The Royal Opera – La Calisto

La Calisto – Dramma per musica in a prologue and three acts to a libretto by Giovanni Faustini after Book 2 of Ovid’s Metamorphoses [sung in Italian with English surtitles]

Nature / Satirino / Second Fury – Dominique Visse
Eternity / Giunone – Véronique Gens
Destiny / Diana / First Fury – Monica Bacelli
Giove – Umberto Chiummo
Mercurio – Markus Werba
Calisto – Sally Matthews
Endimione – Lawrence Zazzo
Linfea – Guy de Mey
Pane – Ed Lyon
Silvano – Clive Bayley

The Monteverdi Continuo Ensemble
Members of the Orchestra of the Age of Enlightenment
Ivor Bolton

David Alden – Director
Paul Steinberg – Set designs
Buki Shiff – Costume designs
Pat Collins – Lighting design
Beate Vollack – Choreography

Reviewed by: Kevin Rogers

Reviewed: 23 September, 2008
Venue: The Royal Opera House, Covent Garden, London

Umberto Chiummo as Giove & Markus Werba as Mercurio & Véronique Gens as Giunone (back row) & The Nymphs. ©Bill CooperThis performance of “La Calisto” was the first time that any opera by the Venetian master Francesco Cavalli has been produced by The Royal Opera; quite astonishing given his influence of the art form. Whilst Monteverdi operas utilised an extravagant court orchestra in Mantua, Cavalli’s generally employed small orchestras of strings and basso continuo to meet the limitations of the public opera house that he knew in Venice.

The ‘public opera house’ is important when assessing exactly for whom these operas were written. They were designed to appeal to the masses, using tawdry ideas of sex and even camp characterisation. One suspects that performances of these works were noisy, riotous affairs, with the audience demonstrating their approval – or lack of it – through heckling. There can be a serious message, if one wants to look for it; but ultimately operas of this period and place tell a funny story in a wacky way. The direct descendent of this type of opera is pantomime.

Markus Werba as Mercurio and Umberto Chiummo as Giove. ©Bill CooperDavid Alden, making his first appearance for the Royal Opera, realises this superbly in his crazy production (from Bavarian State Opera) of “La Calisto”. It is a triumph of staging and understanding, and the frequent moments of silliness never undermine the poignant parts. The story of the opera is a mixing up of three tales from Greek myth (Venetian audiences did not want ‘just’ one story); their only connection is Diana.

The central narrative uses the myth of Calisto, a young nymph raped by Giove disguised as Diana and later converted into a she-bear by the jealous Giunone. Secondly, there is the story of the handsome shepherd Endimione, with whom the moon (Selene/Artemis/Diana) fell in love after watching him asleep. In order to enjoy his beauty eternally she obtained from Giove the gift of perpetual youth united with perpetual sleep. The third story (and the most comic) involves the love of Pane, the god of shepherds and flocks, for Diana. In Cavalli’s version of “La Calisto” rape is transformed into seduction, which makes Calisto’s punishment more palatable.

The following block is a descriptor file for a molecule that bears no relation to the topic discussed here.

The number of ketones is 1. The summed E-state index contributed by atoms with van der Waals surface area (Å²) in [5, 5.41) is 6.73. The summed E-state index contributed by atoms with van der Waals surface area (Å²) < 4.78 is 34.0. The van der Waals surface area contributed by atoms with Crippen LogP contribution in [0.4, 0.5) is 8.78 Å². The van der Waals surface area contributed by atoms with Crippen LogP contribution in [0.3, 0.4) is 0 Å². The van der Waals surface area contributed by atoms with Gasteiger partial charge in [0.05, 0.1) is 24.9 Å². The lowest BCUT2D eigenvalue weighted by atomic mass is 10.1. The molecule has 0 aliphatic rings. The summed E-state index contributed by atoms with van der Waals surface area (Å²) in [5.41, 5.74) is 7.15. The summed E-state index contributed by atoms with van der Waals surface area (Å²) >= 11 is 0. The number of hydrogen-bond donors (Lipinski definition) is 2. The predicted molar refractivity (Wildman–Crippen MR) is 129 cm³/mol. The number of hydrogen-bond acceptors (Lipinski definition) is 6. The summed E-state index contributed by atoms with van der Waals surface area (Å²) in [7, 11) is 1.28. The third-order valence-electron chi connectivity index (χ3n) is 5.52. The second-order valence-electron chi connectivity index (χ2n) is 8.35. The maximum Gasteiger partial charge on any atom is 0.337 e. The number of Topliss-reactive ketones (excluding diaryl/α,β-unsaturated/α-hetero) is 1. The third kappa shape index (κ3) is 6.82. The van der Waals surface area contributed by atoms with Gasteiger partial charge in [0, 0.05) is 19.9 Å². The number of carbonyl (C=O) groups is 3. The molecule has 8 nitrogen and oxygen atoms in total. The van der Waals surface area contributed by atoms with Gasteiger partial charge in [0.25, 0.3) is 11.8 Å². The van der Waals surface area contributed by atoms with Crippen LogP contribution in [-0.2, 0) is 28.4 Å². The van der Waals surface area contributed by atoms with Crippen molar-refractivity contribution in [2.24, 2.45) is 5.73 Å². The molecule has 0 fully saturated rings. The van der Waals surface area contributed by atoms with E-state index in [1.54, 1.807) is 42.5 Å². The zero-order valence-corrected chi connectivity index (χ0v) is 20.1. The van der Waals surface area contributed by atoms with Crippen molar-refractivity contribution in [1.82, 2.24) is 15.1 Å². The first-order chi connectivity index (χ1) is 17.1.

La Calisto. ©Bill CooperThe events of the opera in this production take place in what might be an Austin Powers-like sofa-cum-cocktail bar (called “L’empireo”) where a menagerie of characters wander about – including a champagne-carrying giant chameleon! Characters’ personalities tend to be hammed-up and exaggerated, their motives made obvious. But the combination of great acting, superb singing and supportive music-making from Ivor Bolton and the musicians makes for a great evening of entertainment.

Most of the cast created their respective roles for the first (in 2005) and subsequent revivals of this production in Munich, and this experience is pertinent. The title role is sung by Sally Matthews. Hers is a dramatic role and carried with essential grace, the sympathy for her character’s predicament that she encourages being entirely fitting. As her seducer Giove, Umberto Chiummo (making his House debut) gave the most compelling performance. At all times he was the centre of attention and his roving caddishness was delightfully fiendish, his powerful, wicked baritone mining the depths of depravity with wilful disregard.

Monica Bacelli as Diana and Lawrence Zazzo as Endimione. ©Bill CooperAs the shepherd Endimione, Lawrence Zazzo confirmed his status as a great countertenor, his thrilling, bright voice consuming the auditorium. His rival for Diana’s affections is the satyr Pane, a grotesquely-comic creation. There is only lust on Pane’s mind and Dominique Visse had the air of Baldrick (“Blackadder”), being very common and not capable of deep thinking. Guy de Mey, in drag as Linfea, was very much the Grande Dame of the opera; a witty and pointed realisation. Although Diana is central to the story she does not appear that often, so it is to Monica Bacelli’s credit that Diana’s presence was felt throughout, being impertinent and smart-alecky. Giove’s sidekick is Mercury and here the baritone Markus Werba really shone, alive to the preposterous scheming of Giove.

With a substantially raised orchestra pit, Ivor Bolton was able to secure some glorious details from the music. When Raymond Leppard produced “La Calisto” for Glyndebourne in the 1960s he used an ‘enhanced’ score. Of course, Bolton has gone back to the original.

  • Further performances at 7.30 p.m. on September 25 & 27 (at 12 noon) and October 1, 3 & 10
  • Box office: 020 7304 4000
  • Royal Opera
  • BBC Radio 3 broadcasts La Calisto on Saturday 25 October at 6 p.m.

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